Dynamic Fingering in Adhered Lipid Membranes
Artificial lipid membranes incorporating proteins have frequently been used as models for the dynamic organization of biological structures in living cells as well as in the development of biology-inspired technologies. We report here on the experimental demonstration and characterization of a pattern-forming process that occurs in a lipid bilayer membrane adhered via biotin–avidin binding to a second lipid membrane that is supported by a solid substrate. Adhesion regions are roughly circular with a diameter of about 25 μm. Using confocal fluorescence microscopy, we record time series of dynamic fingering patterns that grow in the upper lipid membrane and intermembrane biotin–avidin bonds. The fingers are micrometer-scale elongated pores that grow from the edge of an already-stabilized hole. Finger growth is saltatory on the scale of tens of seconds. We find that as the fingers grow and the density of adhesion proteins increases, the rate of finger growth decreases exponentially and the width of newly formed fingers decreases linearly. We show that these findings are consistent with a thermodynamic description of dynamic pore formation and stabilization.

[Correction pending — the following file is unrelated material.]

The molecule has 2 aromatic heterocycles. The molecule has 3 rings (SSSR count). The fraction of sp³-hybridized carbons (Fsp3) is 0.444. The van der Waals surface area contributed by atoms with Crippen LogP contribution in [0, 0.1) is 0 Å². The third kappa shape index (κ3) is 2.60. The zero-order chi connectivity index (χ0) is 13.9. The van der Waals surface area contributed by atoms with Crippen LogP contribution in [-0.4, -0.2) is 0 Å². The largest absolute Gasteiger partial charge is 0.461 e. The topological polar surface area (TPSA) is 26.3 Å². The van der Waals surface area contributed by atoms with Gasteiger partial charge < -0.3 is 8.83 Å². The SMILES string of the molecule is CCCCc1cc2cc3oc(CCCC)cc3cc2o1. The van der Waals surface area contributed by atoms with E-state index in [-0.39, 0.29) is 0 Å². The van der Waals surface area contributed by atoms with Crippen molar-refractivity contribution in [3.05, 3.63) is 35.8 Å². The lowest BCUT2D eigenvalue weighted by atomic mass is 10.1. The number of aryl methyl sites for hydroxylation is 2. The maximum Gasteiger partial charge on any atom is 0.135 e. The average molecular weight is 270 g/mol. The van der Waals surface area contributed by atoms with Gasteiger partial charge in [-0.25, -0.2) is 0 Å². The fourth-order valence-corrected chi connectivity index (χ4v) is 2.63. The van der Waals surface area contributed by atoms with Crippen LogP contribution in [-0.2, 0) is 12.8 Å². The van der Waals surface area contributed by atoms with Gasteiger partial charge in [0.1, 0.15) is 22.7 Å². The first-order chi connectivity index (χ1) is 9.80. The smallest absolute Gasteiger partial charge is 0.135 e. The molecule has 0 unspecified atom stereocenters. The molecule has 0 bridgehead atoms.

American Chemical Society
Shindell, O., Mica, N., Cheng, K. H., Wang, E., & Gordon, V. D. (2018). Dynamic fingering in adhered lipid membranes. Langmuir, 34(15), 4673-4680. http://doi.org/10.1021/acs.langmuir.7b03708